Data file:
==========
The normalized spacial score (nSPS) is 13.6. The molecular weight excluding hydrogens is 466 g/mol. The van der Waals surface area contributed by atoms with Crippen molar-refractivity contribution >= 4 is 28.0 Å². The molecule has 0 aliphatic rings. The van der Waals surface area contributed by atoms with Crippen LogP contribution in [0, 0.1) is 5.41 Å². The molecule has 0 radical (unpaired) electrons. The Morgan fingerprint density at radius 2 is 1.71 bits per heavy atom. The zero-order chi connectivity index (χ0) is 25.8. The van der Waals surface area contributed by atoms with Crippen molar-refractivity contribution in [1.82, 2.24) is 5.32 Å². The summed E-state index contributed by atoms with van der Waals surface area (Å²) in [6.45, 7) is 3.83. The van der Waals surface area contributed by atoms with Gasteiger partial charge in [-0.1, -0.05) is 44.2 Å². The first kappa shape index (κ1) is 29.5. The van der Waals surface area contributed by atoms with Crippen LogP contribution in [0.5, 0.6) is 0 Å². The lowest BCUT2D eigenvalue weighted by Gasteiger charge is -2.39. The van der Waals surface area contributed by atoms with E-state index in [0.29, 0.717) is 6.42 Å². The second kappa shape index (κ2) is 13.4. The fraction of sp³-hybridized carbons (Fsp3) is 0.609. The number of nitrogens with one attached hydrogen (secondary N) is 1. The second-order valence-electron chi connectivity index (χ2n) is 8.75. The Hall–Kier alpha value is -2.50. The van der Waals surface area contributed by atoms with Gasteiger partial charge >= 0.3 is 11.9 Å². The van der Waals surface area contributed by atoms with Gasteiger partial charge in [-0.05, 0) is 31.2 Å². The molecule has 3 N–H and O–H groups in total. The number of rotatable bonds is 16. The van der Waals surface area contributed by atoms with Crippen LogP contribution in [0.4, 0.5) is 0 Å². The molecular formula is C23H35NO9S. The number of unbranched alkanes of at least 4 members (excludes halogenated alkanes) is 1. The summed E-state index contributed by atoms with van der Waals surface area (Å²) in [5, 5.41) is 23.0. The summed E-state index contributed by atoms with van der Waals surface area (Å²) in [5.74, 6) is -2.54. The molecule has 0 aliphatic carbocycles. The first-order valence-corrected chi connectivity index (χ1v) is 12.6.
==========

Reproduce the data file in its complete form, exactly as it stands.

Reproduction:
The normalized spacial score (nSPS) is 13.6. The molecular weight excluding hydrogens is 466 g/mol. The van der Waals surface area contributed by atoms with Crippen molar-refractivity contribution >= 4 is 28.0 Å². The molecule has 0 aliphatic rings. The van der Waals surface area contributed by atoms with Crippen LogP contribution in [0, 0.1) is 5.41 Å². The molecule has 0 radical (unpaired) electrons. The Morgan fingerprint density at radius 2 is 1.71 bits per heavy atom. The zero-order chi connectivity index (χ0) is 25.8. The van der Waals surface area contributed by atoms with Crippen molar-refractivity contribution in [1.82, 2.24) is 5.32 Å². The summed E-state index contributed by atoms with van der Waals surface area (Å²) in [6.45, 7) is 3.83. The van der Waals surface area contributed by atoms with Gasteiger partial charge in [-0.1, -0.05) is 44.2 Å². The first kappa shape index (κ1) is 29.5. The van der Waals surface area contributed by atoms with Crippen LogP contribution in [0.5, 0.6) is 0 Å². The lowest BCUT2D eigenvalue weighted by Gasteiger charge is -2.39. The van der Waals surface area contributed by atoms with E-state index in [0.29, 0.717) is 6.42 Å². The second kappa shape index (κ2) is 13.4. The fraction of sp³-hybridized carbons (Fsp3) is 0.609. The number of nitrogens with one attached hydrogen (secondary N) is 1. The second-order valence-electron chi connectivity index (χ2n) is 8.75. The Hall–Kier alpha value is -2.50. The van der Waals surface area contributed by atoms with Gasteiger partial charge >= 0.3 is 11.9 Å². The van der Waals surface area contributed by atoms with Gasteiger partial charge in [-0.05, 0) is 31.2 Å². The molecule has 3 N–H and O–H groups in total. The number of rotatable bonds is 16. The van der Waals surface area contributed by atoms with Crippen LogP contribution in [0.4, 0.5) is 0 Å². The molecular formula is C23H35NO9S. The number of unbranched alkanes of at least 4 members (excludes halogenated alkanes) is 1. The summed E-state index contributed by atoms with van der Waals surface area (Å²) in [5, 5.41) is 23.0. The summed E-state index contributed by atoms with van der Waals surface area (Å²) in [5.74, 6) is -2.54. The molecule has 0 aliphatic carbocycles. The first-order valence-corrected chi connectivity index (χ1v) is 12.6.